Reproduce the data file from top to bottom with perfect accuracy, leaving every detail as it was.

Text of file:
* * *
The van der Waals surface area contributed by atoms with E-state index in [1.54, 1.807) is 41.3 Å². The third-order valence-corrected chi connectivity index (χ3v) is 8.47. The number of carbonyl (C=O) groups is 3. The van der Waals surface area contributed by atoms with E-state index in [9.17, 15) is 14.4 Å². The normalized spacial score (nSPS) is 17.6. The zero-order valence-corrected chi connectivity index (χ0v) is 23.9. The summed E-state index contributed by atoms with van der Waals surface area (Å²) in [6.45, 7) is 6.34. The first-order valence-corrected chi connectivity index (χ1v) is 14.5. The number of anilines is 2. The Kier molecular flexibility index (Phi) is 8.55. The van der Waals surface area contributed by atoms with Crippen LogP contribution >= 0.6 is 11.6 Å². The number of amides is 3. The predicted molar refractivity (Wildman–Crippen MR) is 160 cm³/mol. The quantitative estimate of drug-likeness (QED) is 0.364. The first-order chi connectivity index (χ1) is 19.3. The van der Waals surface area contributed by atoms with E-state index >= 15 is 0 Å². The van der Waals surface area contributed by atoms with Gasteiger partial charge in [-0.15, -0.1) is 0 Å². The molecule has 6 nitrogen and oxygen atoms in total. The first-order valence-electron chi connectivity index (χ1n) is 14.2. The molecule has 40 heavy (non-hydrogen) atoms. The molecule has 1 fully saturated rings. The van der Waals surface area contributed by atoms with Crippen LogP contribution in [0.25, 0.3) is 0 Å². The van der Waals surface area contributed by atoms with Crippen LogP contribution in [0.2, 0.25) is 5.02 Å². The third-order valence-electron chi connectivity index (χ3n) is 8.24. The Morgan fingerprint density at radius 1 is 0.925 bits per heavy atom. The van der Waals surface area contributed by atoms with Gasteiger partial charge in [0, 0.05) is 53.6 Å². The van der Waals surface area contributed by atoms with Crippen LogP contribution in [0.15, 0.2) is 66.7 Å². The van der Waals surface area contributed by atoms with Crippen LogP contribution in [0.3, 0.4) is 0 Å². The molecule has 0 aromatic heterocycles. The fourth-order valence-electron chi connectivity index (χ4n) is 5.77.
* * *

The van der Waals surface area contributed by atoms with E-state index in [1.54, 1.807) is 41.3 Å². The third-order valence-corrected chi connectivity index (χ3v) is 8.47. The number of carbonyl (C=O) groups is 3. The van der Waals surface area contributed by atoms with E-state index in [9.17, 15) is 14.4 Å². The normalized spacial score (nSPS) is 17.6. The zero-order valence-corrected chi connectivity index (χ0v) is 23.9. The summed E-state index contributed by atoms with van der Waals surface area (Å²) in [6.45, 7) is 6.34. The first-order valence-corrected chi connectivity index (χ1v) is 14.5. The number of anilines is 2. The Kier molecular flexibility index (Phi) is 8.55. The van der Waals surface area contributed by atoms with Crippen LogP contribution >= 0.6 is 11.6 Å². The number of amides is 3. The predicted molar refractivity (Wildman–Crippen MR) is 160 cm³/mol. The quantitative estimate of drug-likeness (QED) is 0.364. The first-order chi connectivity index (χ1) is 19.3. The van der Waals surface area contributed by atoms with E-state index >= 15 is 0 Å². The van der Waals surface area contributed by atoms with Gasteiger partial charge in [-0.15, -0.1) is 0 Å². The molecule has 6 nitrogen and oxygen atoms in total. The first-order valence-electron chi connectivity index (χ1n) is 14.2. The molecule has 40 heavy (non-hydrogen) atoms. The molecule has 1 fully saturated rings. The van der Waals surface area contributed by atoms with Crippen LogP contribution in [0.25, 0.3) is 0 Å². The van der Waals surface area contributed by atoms with Crippen LogP contribution in [0.2, 0.25) is 5.02 Å². The third-order valence-electron chi connectivity index (χ3n) is 8.24. The Morgan fingerprint density at radius 1 is 0.925 bits per heavy atom. The van der Waals surface area contributed by atoms with Gasteiger partial charge in [0, 0.05) is 53.6 Å². The van der Waals surface area contributed by atoms with Crippen LogP contribution in [0.15, 0.2) is 66.7 Å². The van der Waals surface area contributed by atoms with Crippen LogP contribution in [0.3, 0.4) is 0 Å². The molecule has 0 aromatic heterocycles. The fourth-order valence-electron chi connectivity index (χ4n) is 5.77.